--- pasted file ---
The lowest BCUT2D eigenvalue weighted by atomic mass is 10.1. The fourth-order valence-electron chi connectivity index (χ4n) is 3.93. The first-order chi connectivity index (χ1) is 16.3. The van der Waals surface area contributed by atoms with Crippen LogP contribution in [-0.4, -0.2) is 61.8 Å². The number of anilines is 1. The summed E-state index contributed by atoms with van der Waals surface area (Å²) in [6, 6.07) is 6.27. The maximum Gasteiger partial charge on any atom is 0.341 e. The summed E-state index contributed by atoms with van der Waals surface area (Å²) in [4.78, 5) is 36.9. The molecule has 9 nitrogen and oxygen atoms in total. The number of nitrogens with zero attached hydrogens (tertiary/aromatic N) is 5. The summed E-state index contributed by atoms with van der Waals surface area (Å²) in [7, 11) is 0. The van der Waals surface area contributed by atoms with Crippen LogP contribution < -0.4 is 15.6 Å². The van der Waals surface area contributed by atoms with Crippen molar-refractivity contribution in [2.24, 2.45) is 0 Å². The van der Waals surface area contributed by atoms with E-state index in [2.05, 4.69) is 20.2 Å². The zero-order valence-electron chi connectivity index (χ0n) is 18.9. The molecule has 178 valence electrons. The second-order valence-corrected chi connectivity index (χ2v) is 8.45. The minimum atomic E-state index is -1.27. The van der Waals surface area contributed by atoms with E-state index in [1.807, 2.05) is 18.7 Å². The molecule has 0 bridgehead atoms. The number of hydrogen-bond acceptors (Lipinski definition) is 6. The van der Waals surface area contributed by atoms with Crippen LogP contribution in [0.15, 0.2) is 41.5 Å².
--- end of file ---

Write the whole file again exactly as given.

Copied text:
The lowest BCUT2D eigenvalue weighted by atomic mass is 10.1. The fourth-order valence-electron chi connectivity index (χ4n) is 3.93. The first-order chi connectivity index (χ1) is 16.3. The van der Waals surface area contributed by atoms with Crippen LogP contribution in [-0.4, -0.2) is 61.8 Å². The number of anilines is 1. The summed E-state index contributed by atoms with van der Waals surface area (Å²) in [6, 6.07) is 6.27. The maximum Gasteiger partial charge on any atom is 0.341 e. The summed E-state index contributed by atoms with van der Waals surface area (Å²) in [4.78, 5) is 36.9. The molecule has 9 nitrogen and oxygen atoms in total. The number of nitrogens with zero attached hydrogens (tertiary/aromatic N) is 5. The summed E-state index contributed by atoms with van der Waals surface area (Å²) in [7, 11) is 0. The van der Waals surface area contributed by atoms with Crippen LogP contribution < -0.4 is 15.6 Å². The van der Waals surface area contributed by atoms with Crippen molar-refractivity contribution in [2.24, 2.45) is 0 Å². The van der Waals surface area contributed by atoms with E-state index in [2.05, 4.69) is 20.2 Å². The zero-order valence-electron chi connectivity index (χ0n) is 18.9. The molecule has 178 valence electrons. The second-order valence-corrected chi connectivity index (χ2v) is 8.45. The minimum atomic E-state index is -1.27. The van der Waals surface area contributed by atoms with E-state index in [1.807, 2.05) is 18.7 Å². The molecule has 0 bridgehead atoms. The number of hydrogen-bond acceptors (Lipinski definition) is 6. The van der Waals surface area contributed by atoms with Crippen LogP contribution in [0.15, 0.2) is 41.5 Å².